Giving money to beggars may generally be considered an act of kindness — but in the Italian town of Bordighera, it is now supposed to be an offense punishable with a fine.
The town's mayor, Giacomo Pallanca, made the decision in response to complaints about homeless men and women begging for money, according to Italian newspaper Il Secolo XIX and the news site the Local. Pallanca defended the policy in an interview, arguing that punishing beggars was impossible because they “can't or will never be able to pay.”
“Since real organisations are often behind this phenomenon, we must eradicate it by discouraging those who offer money,” Pallanca was quoted as saying.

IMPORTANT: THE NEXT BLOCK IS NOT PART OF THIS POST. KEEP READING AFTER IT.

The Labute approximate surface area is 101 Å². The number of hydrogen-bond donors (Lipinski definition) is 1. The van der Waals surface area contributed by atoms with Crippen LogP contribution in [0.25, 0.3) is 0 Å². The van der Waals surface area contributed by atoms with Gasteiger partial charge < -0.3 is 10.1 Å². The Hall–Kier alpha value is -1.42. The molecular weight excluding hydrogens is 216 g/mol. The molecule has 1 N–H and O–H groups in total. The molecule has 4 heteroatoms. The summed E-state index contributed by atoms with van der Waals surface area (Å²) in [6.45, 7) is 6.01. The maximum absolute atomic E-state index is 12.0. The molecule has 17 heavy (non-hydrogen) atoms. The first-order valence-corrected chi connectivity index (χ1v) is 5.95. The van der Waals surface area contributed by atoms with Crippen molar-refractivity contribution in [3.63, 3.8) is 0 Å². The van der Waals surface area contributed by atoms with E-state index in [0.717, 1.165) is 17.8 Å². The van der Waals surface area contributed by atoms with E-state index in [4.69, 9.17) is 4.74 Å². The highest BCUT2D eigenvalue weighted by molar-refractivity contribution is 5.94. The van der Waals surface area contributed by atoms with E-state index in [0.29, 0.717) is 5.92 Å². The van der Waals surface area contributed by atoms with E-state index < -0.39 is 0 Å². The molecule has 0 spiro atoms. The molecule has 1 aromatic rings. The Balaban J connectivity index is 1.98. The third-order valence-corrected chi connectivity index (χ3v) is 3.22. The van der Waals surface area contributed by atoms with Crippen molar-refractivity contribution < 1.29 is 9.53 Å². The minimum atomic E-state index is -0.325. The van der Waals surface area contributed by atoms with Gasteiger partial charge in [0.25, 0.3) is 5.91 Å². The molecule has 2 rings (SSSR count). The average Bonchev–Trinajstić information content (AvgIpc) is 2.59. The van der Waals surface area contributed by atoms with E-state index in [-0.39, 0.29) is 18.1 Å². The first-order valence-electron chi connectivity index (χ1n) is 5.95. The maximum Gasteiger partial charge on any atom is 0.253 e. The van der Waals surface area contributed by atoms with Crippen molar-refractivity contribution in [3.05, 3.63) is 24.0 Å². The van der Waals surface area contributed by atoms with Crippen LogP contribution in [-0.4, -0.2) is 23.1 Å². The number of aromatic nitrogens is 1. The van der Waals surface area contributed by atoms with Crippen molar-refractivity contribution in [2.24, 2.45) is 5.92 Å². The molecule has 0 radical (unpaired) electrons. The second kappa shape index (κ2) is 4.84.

Italy, just like most European countries, has an extensive welfare system that allows homeless citizens to apply for social housing or unemployment benefits. That is why some countries, such as the United Kingdom, have made it illegal to beg for money. Italy has no such restriction, which has raised questions over the Bordighera rule's compliance with national law.
Supporters of anti-begging initiatives point out that begging is a profitable source of income for organised crime groups. Child beggars suffer most, as they are “denied an education, they'll have nutrition issues, health issues,” Christine Beddoe, the U.K. director of an initiative called End Child Prostitution, Child Pornography and Trafficking, told the BBC in 2011. “They'll also grow up believing that this is the only way, or the normal way, of earning a living,” she said.
Similar arguments have been made in Italy in support of the new rule in Bordighera. Speaking to the Local, Steve Barnes, who heads a charity for homeless Italians, said, “A move like this also eliminates the risk of supporting organised street crime.“
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